Okay, let’s start with the basic biology and see if I can explain that clearly to myself, first. Then hopefully, I’ll simultaneously be explaining it clearly to you as well, fine reader.
So, turning from two single cells into a human embryo I began growth in a truly miraculous, sequential fashion. My heart was the first organ-mass to develop. I assume that’s not by accident, since the blood and circulatory system, powered by the heart, is fundamental to all that will follow. Blood and the circulatory system are essential for carrying oxygen, water and nutrients to my embryonic cells and removing carbon dioxide and other waste materials in order to keep all my emerging cells healthy and growing.
The Foundation is Set
Once my heart has fully established its pumping pulse, the stage is set for other organs to begin developing, including my brain. At six weeks the heart pumps enough blood to the brain to support synaptic function. The brain, you may recall from other posts, in addition to the spinal nerves and the other cranial nerves, eventually sends out two vagus nerves from its base. My ventral or smart vagus nerve, which is insulated (with myelin) for rapid electrical transmission, is one collection of neuron axon bundles. This branch is primarily a collection of motor (efferent) neurons (they send electrical impulses from my brain associated with social behaviors) and extends from a structure in my brain stem called the nucleus ambiguus. My dorsal or vegetative vagus is unmyelinated and originates from a different place, the dorsal motor nucleus and is associated with all the times in my life, especially my early life, when I found myself frozen and helpless. This is the “Freeze Response” branch of my vagal nervous system, which is partly why it’s nicknamed the Vegetative Vagus. This nerve is often at work when the first glass splinters pierce a young, innocent, open, loving heart.
The majority of the dorsal vagus’s nerve fibers (which are simply myelin-wrapped bundles of long tails [axons] extending from cell bodies in the brain) transmit energy and information from my body to my brain, i.e. they are sensory (afferent) neurons. Sensory neurons send information from the body to the brain – that’s what they do. And part of that information transmission involves sending messages from my heart to my brain.
New Poo has Come to Light
Recently neuroscientists have discovered that oligodendrocytes (myelin producing brain cells) do more than simply provide an insulating function for axons running out from the cell bodies, which is mostly what they believed for many years. Turns out that these cells as well transmit energy and information throughout my neural network. This is but one more discovery underlying the enormous complexity in being the human being I actually am with the brain I actually have. I fully expect thousands of similar unexpected discoveries to follow before my life is over, and my heart eventually becomes splinter-free.
Learning of this new cell function in the brain generates an intuitive hunch that one day research cardiologists too will discover that much like the supportive structures around neurons, the blood my heart pumps provides much more than oxygen, water and nutrients and the removal transport of waste. That it has great spiritual wound-healing potential, but only in the soft, undefended condition. Perhaps.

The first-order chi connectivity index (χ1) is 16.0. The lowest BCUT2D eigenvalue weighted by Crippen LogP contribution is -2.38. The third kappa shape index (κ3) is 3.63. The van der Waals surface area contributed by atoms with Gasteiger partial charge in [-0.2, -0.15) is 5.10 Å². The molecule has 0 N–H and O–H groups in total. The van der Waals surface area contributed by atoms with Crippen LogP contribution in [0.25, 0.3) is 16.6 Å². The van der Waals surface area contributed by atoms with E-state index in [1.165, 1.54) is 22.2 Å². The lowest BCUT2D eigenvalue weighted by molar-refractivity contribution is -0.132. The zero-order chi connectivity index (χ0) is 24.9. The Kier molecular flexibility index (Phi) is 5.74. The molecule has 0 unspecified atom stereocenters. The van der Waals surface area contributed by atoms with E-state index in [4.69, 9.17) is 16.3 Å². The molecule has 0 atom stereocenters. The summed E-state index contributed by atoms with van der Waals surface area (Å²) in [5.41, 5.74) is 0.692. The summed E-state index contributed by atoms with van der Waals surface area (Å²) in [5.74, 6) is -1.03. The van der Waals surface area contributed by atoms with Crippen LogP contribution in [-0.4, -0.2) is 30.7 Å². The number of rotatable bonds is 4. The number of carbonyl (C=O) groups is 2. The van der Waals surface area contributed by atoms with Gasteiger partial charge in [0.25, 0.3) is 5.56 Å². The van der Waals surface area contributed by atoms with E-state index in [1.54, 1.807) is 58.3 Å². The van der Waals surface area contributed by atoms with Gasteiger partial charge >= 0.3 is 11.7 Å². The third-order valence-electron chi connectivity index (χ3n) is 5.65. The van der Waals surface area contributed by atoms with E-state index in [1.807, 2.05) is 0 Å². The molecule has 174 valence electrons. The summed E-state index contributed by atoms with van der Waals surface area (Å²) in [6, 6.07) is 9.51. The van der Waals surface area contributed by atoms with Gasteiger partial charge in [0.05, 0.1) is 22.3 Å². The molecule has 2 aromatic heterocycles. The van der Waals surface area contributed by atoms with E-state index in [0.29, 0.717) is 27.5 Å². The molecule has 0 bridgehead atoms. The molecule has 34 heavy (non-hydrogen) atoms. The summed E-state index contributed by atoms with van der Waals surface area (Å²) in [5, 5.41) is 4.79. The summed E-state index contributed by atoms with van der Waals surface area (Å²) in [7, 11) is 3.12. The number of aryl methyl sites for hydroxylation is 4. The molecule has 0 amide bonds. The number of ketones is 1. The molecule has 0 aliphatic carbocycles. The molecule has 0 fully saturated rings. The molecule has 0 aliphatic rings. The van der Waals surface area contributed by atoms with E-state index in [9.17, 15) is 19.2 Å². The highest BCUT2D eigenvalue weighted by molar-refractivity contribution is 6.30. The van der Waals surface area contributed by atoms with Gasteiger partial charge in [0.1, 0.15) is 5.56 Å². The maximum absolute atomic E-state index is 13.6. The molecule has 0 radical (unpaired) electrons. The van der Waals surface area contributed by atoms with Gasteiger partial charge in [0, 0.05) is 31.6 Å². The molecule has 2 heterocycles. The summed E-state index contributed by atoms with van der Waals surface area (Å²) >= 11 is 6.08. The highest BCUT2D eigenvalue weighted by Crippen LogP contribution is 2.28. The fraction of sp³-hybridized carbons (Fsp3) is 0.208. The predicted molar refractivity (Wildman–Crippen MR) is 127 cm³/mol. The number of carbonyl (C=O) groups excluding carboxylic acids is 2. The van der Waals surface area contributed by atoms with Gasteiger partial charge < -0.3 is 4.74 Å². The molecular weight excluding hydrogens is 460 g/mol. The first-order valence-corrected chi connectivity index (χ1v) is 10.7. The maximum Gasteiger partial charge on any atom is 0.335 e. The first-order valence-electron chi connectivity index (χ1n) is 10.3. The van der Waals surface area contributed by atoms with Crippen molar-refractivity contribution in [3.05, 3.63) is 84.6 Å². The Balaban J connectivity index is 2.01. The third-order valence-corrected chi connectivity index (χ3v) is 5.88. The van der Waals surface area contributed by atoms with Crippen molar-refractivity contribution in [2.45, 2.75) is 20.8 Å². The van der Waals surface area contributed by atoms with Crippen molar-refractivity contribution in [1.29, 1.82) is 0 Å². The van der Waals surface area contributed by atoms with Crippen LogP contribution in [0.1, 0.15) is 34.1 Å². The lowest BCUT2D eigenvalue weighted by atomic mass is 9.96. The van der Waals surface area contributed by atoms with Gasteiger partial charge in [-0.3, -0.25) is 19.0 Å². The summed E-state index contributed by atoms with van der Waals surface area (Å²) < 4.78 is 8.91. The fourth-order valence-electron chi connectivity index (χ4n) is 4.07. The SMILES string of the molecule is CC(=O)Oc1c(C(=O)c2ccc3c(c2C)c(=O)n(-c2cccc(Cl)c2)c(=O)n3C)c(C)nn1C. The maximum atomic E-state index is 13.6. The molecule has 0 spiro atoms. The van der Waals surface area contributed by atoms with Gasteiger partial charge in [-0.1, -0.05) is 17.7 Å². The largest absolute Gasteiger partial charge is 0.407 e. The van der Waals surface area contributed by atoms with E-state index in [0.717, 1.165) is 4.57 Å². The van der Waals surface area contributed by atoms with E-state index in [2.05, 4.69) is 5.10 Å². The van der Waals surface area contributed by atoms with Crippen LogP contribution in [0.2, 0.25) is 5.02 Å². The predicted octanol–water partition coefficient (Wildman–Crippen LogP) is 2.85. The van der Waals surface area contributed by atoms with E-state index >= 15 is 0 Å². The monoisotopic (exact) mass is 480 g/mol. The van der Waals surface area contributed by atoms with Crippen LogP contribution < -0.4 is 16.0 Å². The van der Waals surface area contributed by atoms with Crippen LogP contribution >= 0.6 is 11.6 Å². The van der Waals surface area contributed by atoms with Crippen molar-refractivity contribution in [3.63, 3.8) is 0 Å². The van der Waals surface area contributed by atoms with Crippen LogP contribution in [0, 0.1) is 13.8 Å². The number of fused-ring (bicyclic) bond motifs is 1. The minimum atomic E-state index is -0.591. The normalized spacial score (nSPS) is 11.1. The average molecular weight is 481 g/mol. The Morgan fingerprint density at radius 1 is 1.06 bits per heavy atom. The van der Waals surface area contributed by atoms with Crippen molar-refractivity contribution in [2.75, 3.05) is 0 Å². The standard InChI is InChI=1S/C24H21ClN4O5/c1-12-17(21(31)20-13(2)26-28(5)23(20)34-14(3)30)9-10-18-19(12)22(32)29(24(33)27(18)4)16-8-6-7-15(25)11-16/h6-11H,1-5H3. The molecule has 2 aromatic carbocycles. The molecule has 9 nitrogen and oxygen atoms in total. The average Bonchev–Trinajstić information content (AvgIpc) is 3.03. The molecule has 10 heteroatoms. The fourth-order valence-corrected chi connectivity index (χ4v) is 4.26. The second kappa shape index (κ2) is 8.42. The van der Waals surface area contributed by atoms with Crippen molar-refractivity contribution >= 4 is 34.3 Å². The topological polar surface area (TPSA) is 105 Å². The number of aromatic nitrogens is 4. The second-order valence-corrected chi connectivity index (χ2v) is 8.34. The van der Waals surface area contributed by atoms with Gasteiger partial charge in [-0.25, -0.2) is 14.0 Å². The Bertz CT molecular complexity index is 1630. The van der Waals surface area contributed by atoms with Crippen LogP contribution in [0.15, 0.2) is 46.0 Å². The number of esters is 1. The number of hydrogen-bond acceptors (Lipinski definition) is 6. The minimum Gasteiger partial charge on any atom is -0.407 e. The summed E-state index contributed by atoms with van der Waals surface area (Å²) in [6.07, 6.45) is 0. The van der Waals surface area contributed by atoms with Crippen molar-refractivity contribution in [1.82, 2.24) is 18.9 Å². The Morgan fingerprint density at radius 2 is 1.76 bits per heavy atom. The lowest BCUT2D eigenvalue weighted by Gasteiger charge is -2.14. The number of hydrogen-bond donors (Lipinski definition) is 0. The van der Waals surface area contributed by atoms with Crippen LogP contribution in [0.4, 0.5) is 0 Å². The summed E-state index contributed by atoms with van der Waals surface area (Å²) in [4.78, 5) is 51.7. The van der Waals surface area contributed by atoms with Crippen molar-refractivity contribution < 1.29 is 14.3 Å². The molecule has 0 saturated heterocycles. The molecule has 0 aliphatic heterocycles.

Neurocardiologists R Us
Researchers at The Institute of Heartmath are already suggesting that the heart does indeed do much more than that, by asking questions like: Why do people experience the feeling or sensation of love and other positive emotional states in the area around the heart, and what are the physiological ramifications of these emotions? How do stress and different emotional states affect the autonomic nervous system, the hormonal and immune systems, the heart and brain?
Here’s one perspective from Heartmath that might begin to answer those and other splinter-removal questions provided by Canadian neurocardiologist, J. Andrew Armour:
Dr. J. Andrew Armour, introduced the concept of a functional “heart brain” in 1991. His work revealed that the heart has a complex intrinsic nervous system that is sufficiently sophisticated to qualify as a “little brain” in its own right. The heart’s brain is an intricate network of several types of neurons, neurotransmitters, proteins and support cells like those found in the brain proper. Its elaborate circuitry enables it to act independently of the cranial brain – to learn, remember, and even feel and sense.
The ability to learn and remember and feel and sense is essentially a description of growth. So implied is, just as the brain grows and changes instant by instant by instant throughout our lifetime, might not the heart possess similar capacity? And what happens if I do my best to act as if that’s true?
The brain and the heart are each part of a massively networked, parallel processing, energy and information system. The brain and the heart, along with all my other human parts are each necessary but not sufficient for me to function as – to pay tribute to one early role model, Maynard G. Krebs – a real human being. Most of the glass splinters in our hearts ended up there (believe it or not) by limitations in our own neurobiology. Removing the splinters we each inevitably acquire along the path may only require a simple, sensory change of heart, one Helen Keller apparently accomplished: “The best and most beautiful things in the world cannot be seen or even touched – they must be felt with the human heart.” A splinter-free heart is one that intimately knows the limitations of biology, I suspect.